Council members slam Troxclair’s affordability plan
At City Council’s work session yesterday, several Council members hammered on District 8 Council Member Ellen Troxclair’s Austin Affordability Action Plan.
The plan proposes that Council focus on affordability in the areas of housing, transportation, budgeting, cost of living and the economy. Troxclair pulled the item from the consent agenda to allow Council members to discuss the plan.
District 7 Council Member Leslie Pool was the first to address the document.
“I think we have many strands of this already underway or already proposed,” she said.
District 2 Council Member Delia Garza called the document prescriptive and said it was full of initiatives that were already underway, could not be accomplished or should not be attempted.
“I cannot support this,” she said.
She said the document called for prioritizing health and human services while also adopting an effective tax rate budget, which she said was contradictory. Garza said Council is presented with an effective tax rate scenario every budget cycle, and it is always made clear that the city would have to cut services and staff to adopt an effective tax rate.
“As a growing city, I see that as a quite impossible thing to do,” she said.
The plan also calls for ensuring the Capital Metropolitan Transportation Authority provides accessible bus service to all areas of Austin.
“We can’t make another agency do something,” Garza said, who is also a Capital Metro board member.
District 4 Council Member Greg Casar said while he supports some of the new initiatives the plan calls for, those initiatives should come before Council as separate resolutions so they can be fleshed out and publicly vetted. For example, he said, expediting the city’s site plan program is an extremely complicated issue.
“That seems to me to be its own resolution,” he said.
The plan also contains budget promises that could be preemptive, Casar said. He recommended Council table a vote on the plan at Thursday’s meeting.
Casar also said Council could direct the interim city manager to put together a page on the city’s website to centralize affordability efforts and resources.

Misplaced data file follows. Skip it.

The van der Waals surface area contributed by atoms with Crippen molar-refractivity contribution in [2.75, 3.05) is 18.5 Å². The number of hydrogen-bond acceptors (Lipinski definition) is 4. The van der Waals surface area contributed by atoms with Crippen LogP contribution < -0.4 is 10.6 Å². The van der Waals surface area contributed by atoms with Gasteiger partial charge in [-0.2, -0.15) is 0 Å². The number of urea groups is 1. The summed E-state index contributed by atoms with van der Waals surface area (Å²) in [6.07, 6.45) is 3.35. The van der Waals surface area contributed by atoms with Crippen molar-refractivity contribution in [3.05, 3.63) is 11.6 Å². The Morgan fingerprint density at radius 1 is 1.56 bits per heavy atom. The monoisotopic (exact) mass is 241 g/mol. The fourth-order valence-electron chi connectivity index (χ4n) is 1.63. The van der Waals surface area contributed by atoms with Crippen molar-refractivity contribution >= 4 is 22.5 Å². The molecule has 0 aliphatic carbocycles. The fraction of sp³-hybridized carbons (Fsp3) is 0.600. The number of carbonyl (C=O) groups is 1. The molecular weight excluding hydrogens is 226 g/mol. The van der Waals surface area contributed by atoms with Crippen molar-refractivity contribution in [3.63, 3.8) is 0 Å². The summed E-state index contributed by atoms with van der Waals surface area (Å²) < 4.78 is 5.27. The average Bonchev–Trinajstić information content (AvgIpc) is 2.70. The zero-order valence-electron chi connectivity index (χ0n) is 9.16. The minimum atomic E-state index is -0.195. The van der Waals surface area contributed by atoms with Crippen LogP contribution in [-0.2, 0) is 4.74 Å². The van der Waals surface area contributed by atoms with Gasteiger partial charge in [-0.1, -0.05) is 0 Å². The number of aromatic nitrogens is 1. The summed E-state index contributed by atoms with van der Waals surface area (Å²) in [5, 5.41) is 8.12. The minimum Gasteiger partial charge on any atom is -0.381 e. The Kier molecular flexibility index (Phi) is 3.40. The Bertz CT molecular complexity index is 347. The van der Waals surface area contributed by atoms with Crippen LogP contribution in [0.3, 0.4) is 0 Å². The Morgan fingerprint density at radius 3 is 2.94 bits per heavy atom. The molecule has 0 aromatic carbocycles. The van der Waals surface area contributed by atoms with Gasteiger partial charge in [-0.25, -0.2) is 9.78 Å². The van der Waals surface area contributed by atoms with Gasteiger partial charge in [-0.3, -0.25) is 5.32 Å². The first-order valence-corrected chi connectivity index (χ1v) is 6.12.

Mayor Pro Tem Kathie Tovo echoed Casar’s suggestion.
“I would only support an effort that separates (the initiatives) into different resolutions,” she said.
Tovo also pointed out a number of initiatives in the plan, including tools to incentivize affordable housing and using publicly owned land to create more affordable housing, are already underway. She said she was concerned the public would view these as new initiatives if Council approved the resolution.
District 3 Council Member Pio Renteria also said he would not support the plan and suggested enforcing monthly updates on affordability initiatives that are already underway.
District 10 Council Member Alison Alter said the plan appears to ask city staffers to duplicate efforts.
“Do we have the bandwidth to do it all?” Alter asked.
The plan’s co-sponsors, including Mayor Steve Adler, said the plan is only up for resolution, and they viewed it as an opportunity to collect all affordability initiatives in one place.
“I didn’t see it as taking credit away from people who are working on things … or to slow down and impede the work that anyone was doing,” Adler said.
Troxclair said she hoped Council members would submit their changes to the plan before the vote on Thursday.
“I want us to be able to show the community that we’re taking their concerns seriously,” she said. “I’m going to keep hoping for unanimous support.”
During the hourslong discussion, Tovo also noted that the plan stemmed from a document drafted by the Austin Chamber of Commerce, and while it is valuable to review and discuss, it is not something Council should endorse without major changes.
Garza said the wording of the plan seemed to be largely unchanged from the document developed by the chamber. She said she did not want to advocate for items from groups with their own agendas.
District 6 Council Member Jimmy Flannigan, former president of the Austin Gay and Lesbian Chamber of Commerce, said stakeholder groups are not evil entities. He also said policies come before Council at every meeting that stem from stakeholder groups.
“Every group has an agenda,” he said.
Troxclair said regardless of whether the document stems from the chamber, the resolution before Council is the result of hours of work from her and her co-sponsors’ staff.
“What is before you is the Council’s plan,” she said.
Photo by John Flynn.
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Key Players & Topics In This Article
Austin City Council: The Austin City Council is the body with legislative purview over the City of Austin. It offers policy direction, while the office of the City Manager implements administrative actions based on those policies. Until 2012, the body contained seven members, including the city's Mayor, all elected at-large. In 2012, City of Austin residents voted to change that system and now 10 members of the Council are elected based on geographic districts. The Mayor continues to be elected at-large.
Capital Metro: The city’s urban transportation system.
Ellen Troxclair: Austin City Council member for District 8